Similarly star-studded but far more dour, this week's Contagionis a perfectly smart disaster flick with relatively few tricks up its sleeve. Nonetheless, it's brutally effective, and offers small grace notes of complex emotion that seem very much like Soderbergh's influence—the collegial relationship between researchers Jennifer Ehle and Demetri Martin, or the sight of Matt Damon's high-school daughter making snow angels with her boyfriend as he tries to pressure her into a single dangerous kiss.
Soderbergh didn't wind up caring much for his fourth movie, The Underneath—frustrations with it led him to his Schizopolis experiment—but it's a sharp-edged artifact of the mid-'90s neo-noir movement, with an appealing performance from Peter Gallagher at its center. (It's on Netflix Instant.)
Finally, Soderbergh won an Oscar for directing 2000's Traffic, one of his fussiest, most strenuous movies. (It's a helpful reminder that, to the Academy, "best directing" usually means "most directing.") Frustratingly uneven, Traffic plays now as an uneasy mix of gripping drama (in every scene starring Benicio Del Toro), enjoyable soap opera (in every scene starring Catherine Zeta-Jones), and laughable after-school special (in every scene starring Erika Christensen)—each color-coded (thanks to Soderbergh's on-the-nose cinematography) for ease of fast-forwarding.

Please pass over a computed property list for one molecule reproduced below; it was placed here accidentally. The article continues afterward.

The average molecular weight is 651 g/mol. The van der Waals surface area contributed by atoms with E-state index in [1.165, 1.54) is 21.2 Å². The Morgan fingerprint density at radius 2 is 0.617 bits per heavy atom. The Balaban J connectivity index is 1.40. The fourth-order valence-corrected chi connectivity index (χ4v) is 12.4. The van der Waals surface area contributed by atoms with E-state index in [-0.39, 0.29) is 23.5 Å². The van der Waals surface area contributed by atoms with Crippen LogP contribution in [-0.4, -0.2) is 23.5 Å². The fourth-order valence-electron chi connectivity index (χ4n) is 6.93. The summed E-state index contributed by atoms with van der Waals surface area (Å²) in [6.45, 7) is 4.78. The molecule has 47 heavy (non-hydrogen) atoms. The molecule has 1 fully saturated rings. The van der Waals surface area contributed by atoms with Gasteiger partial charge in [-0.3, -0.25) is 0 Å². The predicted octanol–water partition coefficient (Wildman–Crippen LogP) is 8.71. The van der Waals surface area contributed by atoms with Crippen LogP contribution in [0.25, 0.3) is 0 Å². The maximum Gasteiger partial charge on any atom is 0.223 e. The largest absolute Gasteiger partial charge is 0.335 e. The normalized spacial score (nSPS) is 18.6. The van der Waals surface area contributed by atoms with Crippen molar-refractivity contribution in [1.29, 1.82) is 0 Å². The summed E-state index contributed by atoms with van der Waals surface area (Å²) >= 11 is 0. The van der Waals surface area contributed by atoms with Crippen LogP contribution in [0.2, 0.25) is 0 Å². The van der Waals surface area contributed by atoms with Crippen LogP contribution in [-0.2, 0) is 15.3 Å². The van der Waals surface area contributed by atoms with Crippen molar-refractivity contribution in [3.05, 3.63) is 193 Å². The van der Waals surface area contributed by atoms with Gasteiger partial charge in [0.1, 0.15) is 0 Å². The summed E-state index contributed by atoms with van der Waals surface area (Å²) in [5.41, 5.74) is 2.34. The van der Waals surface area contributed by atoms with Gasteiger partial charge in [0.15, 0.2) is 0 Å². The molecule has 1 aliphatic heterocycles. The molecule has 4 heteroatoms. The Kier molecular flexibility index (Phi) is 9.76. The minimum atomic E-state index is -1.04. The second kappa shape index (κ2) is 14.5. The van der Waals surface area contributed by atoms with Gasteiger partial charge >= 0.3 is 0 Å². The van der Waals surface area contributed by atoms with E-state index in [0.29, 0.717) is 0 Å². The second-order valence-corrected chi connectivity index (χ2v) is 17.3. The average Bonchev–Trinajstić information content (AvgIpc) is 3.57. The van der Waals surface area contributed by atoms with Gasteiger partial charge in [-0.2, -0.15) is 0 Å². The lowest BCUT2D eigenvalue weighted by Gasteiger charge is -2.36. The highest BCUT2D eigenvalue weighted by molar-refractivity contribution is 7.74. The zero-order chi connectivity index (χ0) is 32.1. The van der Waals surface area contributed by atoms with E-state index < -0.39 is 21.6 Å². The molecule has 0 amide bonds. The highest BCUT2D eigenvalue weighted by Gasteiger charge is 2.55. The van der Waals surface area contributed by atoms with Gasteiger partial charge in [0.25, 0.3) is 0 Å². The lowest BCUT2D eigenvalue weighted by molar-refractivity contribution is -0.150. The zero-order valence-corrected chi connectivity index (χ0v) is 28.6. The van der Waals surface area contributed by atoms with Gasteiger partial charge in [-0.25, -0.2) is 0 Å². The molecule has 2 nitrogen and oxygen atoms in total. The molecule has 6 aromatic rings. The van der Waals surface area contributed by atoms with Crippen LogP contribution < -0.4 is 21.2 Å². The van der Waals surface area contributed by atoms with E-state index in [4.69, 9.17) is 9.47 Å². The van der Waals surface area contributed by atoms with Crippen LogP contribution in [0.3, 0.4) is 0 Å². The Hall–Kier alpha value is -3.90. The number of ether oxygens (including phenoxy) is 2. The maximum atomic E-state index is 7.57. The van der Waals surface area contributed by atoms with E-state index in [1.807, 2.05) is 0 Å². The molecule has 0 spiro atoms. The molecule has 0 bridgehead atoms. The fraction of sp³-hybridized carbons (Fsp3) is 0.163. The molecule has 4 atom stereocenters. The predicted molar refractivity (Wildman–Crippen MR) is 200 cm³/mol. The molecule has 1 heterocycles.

Four Really Fascinating Films That Get Better With Age
"The time to do the trickiest shit is when you're sitting pretty," Soderbergh once said in an interview, and most of his RFFs, as I'll call them, are movies he made immediately after career high points. After the stunning success of Sex, Lies, for example, Soderbergh spent all his accumulated capital on one gloriously weird Jeremy Irons-starring art film, 1991's Kafka, which was a terrible flop and isn't even available for legal viewing anywhere. (I had to download it from a torrent site.) As it happens, though, Kafka is terrific—a mix of political allegory, literary conjecture, slapstick comedy, and murder mystery that hides surprises around every corner. It's an Expressionist Wizard of Oz that deserves wider notice; perhaps it will soon get the Criterion Collection release that's long been rumored to be in the works.
The Informant! (2007), Soderbergh's fantasia on corporate fraud and mental illness, is a similarly bizarre artifact, shot right around the time Ocean's Thirteen was giving the director what he may have assumed would be his last big hit in a while. Like Kafka, it's got a respected star (Matt Damon, in this case) exploring unlikely aspects of his actorly persona; his nervous, nerdy, deluded Archer-Daniels-Midland executive is at the center of a swirling, dissociative story of mistaken identities, accompanied by the lush strains of a zingy Marvin Hamlisch score.